Thursday, 21 September 2017
This is the first time that I post a tape that I didn't digitize myself and that wasn't donated to the blog. Lately I've been doing a lot of late-night searches into inactive blogs and other platforms to map obscure material that was posted on the web these last ten years but that got lost again (remember when your external hard drive crashed?). Some of this hard to find material I'm uploading to Youtube (for the time being, I'm not a fan).
This cassette that I found on Care Of The Cow's own webpage has little to do with what I wrote above, just thought that it needs more attention!
Care Of The Cow was formed in Chicago in 1974 by Christine Baczewska, Victor Sanders, Sher Doruff and Kevin Clark. From 1974-1984 Baczewska, Sanders and Doruff produced an album “I Still Don’t Know your Style” (1981) and an album length cassette Dog’s Ears Are Stupid (1983). There are many live recordings and an promo LP from 1975.
The album I Still Don't Know Your Style captured COTC's amazing eclectic musical style. With their psychedelic folk, art-rock, strange manipulations and collages with humouristic lyrics COTC remains one of those well kept secrets from Chicago's 70's and 80's underground. Some people remember them from festivals in the mid-sevnties and some remember them from a later period in the eighties. Nevertheless their music lacks attention from listeners, since it's musically too unclassifiable for many.
COTC's even more hidden cassette Dogs' Ears Are Stupid collects some other sounds than you would expect. Apparently the band began to experiment with synthesizers and drum machines in the eighties and started to poor their experimental folk-rock music into minimal synth depths. They managed to achieve their musical warmth in a cold way. A great way only real groovy people that were active in seventies could crossover with into the eighties (Daevid Allen could be another example) What a gem! I think the track European Trains has some of the best minimal synth potential of the album, while the folk elements are still there.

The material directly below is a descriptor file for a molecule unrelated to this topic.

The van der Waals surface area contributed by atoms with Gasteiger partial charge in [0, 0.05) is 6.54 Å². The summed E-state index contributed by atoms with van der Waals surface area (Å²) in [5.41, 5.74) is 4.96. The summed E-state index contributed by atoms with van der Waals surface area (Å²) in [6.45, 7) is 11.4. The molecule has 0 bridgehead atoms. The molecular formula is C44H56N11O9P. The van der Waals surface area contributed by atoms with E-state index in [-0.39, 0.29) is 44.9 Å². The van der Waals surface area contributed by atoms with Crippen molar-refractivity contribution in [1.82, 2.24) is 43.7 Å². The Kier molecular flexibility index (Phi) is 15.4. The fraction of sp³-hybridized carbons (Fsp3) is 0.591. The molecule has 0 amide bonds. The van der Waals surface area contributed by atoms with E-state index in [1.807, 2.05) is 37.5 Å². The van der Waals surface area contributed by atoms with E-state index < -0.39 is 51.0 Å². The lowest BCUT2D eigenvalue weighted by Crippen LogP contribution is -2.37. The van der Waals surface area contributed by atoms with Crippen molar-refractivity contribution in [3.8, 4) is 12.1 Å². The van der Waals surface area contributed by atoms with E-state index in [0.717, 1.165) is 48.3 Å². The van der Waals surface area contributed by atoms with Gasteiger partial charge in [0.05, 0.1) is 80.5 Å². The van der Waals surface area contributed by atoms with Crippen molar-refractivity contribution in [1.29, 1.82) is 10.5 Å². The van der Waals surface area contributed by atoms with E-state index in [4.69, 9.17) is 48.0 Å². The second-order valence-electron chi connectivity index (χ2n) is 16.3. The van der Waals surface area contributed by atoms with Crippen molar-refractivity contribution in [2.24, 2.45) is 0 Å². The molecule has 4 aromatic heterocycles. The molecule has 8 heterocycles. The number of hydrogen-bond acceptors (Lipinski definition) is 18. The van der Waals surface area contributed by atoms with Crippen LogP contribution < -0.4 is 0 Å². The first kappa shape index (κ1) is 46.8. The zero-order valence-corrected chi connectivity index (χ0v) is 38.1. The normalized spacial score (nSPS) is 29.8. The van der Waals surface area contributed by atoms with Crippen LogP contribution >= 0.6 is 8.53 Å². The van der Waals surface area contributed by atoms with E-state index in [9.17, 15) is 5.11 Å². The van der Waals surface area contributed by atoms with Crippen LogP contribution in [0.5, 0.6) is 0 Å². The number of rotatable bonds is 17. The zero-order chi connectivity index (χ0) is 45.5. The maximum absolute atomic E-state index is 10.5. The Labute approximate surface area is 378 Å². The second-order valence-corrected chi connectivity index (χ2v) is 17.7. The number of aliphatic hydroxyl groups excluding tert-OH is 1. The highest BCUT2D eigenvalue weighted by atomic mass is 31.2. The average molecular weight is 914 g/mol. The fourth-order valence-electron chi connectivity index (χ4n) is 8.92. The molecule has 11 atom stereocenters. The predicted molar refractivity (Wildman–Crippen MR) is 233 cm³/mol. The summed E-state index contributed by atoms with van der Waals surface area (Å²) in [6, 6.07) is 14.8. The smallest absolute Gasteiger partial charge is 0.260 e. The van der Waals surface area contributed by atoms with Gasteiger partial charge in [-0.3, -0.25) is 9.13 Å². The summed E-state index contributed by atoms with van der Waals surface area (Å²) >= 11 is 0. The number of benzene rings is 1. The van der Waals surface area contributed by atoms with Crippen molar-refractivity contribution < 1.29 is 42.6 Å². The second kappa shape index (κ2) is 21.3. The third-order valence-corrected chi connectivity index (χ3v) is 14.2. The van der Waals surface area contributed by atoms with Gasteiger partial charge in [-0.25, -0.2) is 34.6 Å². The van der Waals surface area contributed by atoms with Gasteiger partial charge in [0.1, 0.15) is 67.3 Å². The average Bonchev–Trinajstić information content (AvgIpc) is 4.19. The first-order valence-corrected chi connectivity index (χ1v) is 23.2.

Care Of The Cow ceased to exist by the mid-eighties and the members allegedly got scattered over the US and Europe. The singer Christine Baczewska released a compilation CD in 1993. Maybe someone knows more.
Get it HERE
Friday, 8 September 2017
Ernst Reijseger (Naarden, 1954) is a Dutch cellist and composer known for his role in Dutch improvisation and jazz music and for his scores for Werner Herzog films. At an early age he played in the Dutch jazz-rock group Banten, named after the western province of the Indonesian island Java, close to Jakarta. The jazz singer of Banten, Henny Vonk, had Indonesian roots and Indonesia had always had an important relation to The Netherlands because of the colonial exploitation since the Dutch East Indies (1800-1949). Nowadays the great Banten album (included in the NWW-list) is very rare and difficult to find.
Ernst Reijseger kept having own interest in ethnic music and did many projects throughout the decades that contained non-western music in combination with improvisation and jazz. Also he worked a lot with the unorthodox Scottish percussionist Alan "Gunga" Purves who plays a role on this album as well. This album called Taiming has a Chinese theme, obviously containing a joke reference to "Timing". On the sleeve the caligraphy doesn't just display Chinese letters, but also a cellist!
The first side of Taiming is comprised of Dutch style solo improvisation by Reijseger, minimalistically approaching his cello in different creative ways. Actually these impro manoeuvres are so distinctly Dutch that the first piece sounds like a deconstructed version of the title track of famous Dutch movie Turks Fruit (1973) with a soundtrack by Rogier van Otterloo (with a whistling Toots Thielemans). The album also reminds me of the violin improvisation of Polly Bradfield. The second side of the album is the side-long free-jazz piece Taiming played together with impro-jazz legends Han Bennink and Michael Moore.
Quite a nice privately issued impro record indeed!
Get it HERE